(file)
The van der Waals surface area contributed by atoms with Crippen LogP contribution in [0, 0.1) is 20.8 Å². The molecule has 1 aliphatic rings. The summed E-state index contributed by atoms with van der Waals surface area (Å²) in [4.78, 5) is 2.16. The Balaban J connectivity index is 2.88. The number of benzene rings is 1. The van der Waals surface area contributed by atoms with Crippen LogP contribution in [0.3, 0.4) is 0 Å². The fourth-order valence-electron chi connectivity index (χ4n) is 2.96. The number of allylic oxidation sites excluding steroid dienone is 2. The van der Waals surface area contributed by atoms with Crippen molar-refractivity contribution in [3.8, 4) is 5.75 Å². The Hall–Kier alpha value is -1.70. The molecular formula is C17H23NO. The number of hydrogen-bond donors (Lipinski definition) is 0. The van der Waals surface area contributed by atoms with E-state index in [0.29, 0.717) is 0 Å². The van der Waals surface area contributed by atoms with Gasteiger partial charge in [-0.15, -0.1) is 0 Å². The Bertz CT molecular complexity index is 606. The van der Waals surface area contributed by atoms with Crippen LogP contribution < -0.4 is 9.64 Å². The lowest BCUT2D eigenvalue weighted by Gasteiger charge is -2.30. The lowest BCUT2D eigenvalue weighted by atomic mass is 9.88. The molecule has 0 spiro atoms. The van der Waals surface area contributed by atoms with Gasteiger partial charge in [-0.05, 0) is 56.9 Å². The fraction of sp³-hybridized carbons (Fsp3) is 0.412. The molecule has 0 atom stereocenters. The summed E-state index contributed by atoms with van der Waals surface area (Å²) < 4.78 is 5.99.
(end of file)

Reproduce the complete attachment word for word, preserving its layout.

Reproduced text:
The van der Waals surface area contributed by atoms with Crippen LogP contribution in [0, 0.1) is 20.8 Å². The molecule has 1 aliphatic rings. The summed E-state index contributed by atoms with van der Waals surface area (Å²) in [4.78, 5) is 2.16. The Balaban J connectivity index is 2.88. The number of benzene rings is 1. The van der Waals surface area contributed by atoms with Crippen LogP contribution in [0.3, 0.4) is 0 Å². The fourth-order valence-electron chi connectivity index (χ4n) is 2.96. The number of allylic oxidation sites excluding steroid dienone is 2. The van der Waals surface area contributed by atoms with Crippen molar-refractivity contribution in [3.8, 4) is 5.75 Å². The Hall–Kier alpha value is -1.70. The molecular formula is C17H23NO. The number of hydrogen-bond donors (Lipinski definition) is 0. The van der Waals surface area contributed by atoms with E-state index in [0.29, 0.717) is 0 Å². The van der Waals surface area contributed by atoms with Gasteiger partial charge in [-0.15, -0.1) is 0 Å². The Bertz CT molecular complexity index is 606. The van der Waals surface area contributed by atoms with Crippen LogP contribution < -0.4 is 9.64 Å². The lowest BCUT2D eigenvalue weighted by Gasteiger charge is -2.30. The lowest BCUT2D eigenvalue weighted by atomic mass is 9.88. The molecule has 0 spiro atoms. The van der Waals surface area contributed by atoms with Gasteiger partial charge in [-0.05, 0) is 56.9 Å². The fraction of sp³-hybridized carbons (Fsp3) is 0.412. The molecule has 0 atom stereocenters. The summed E-state index contributed by atoms with van der Waals surface area (Å²) < 4.78 is 5.99.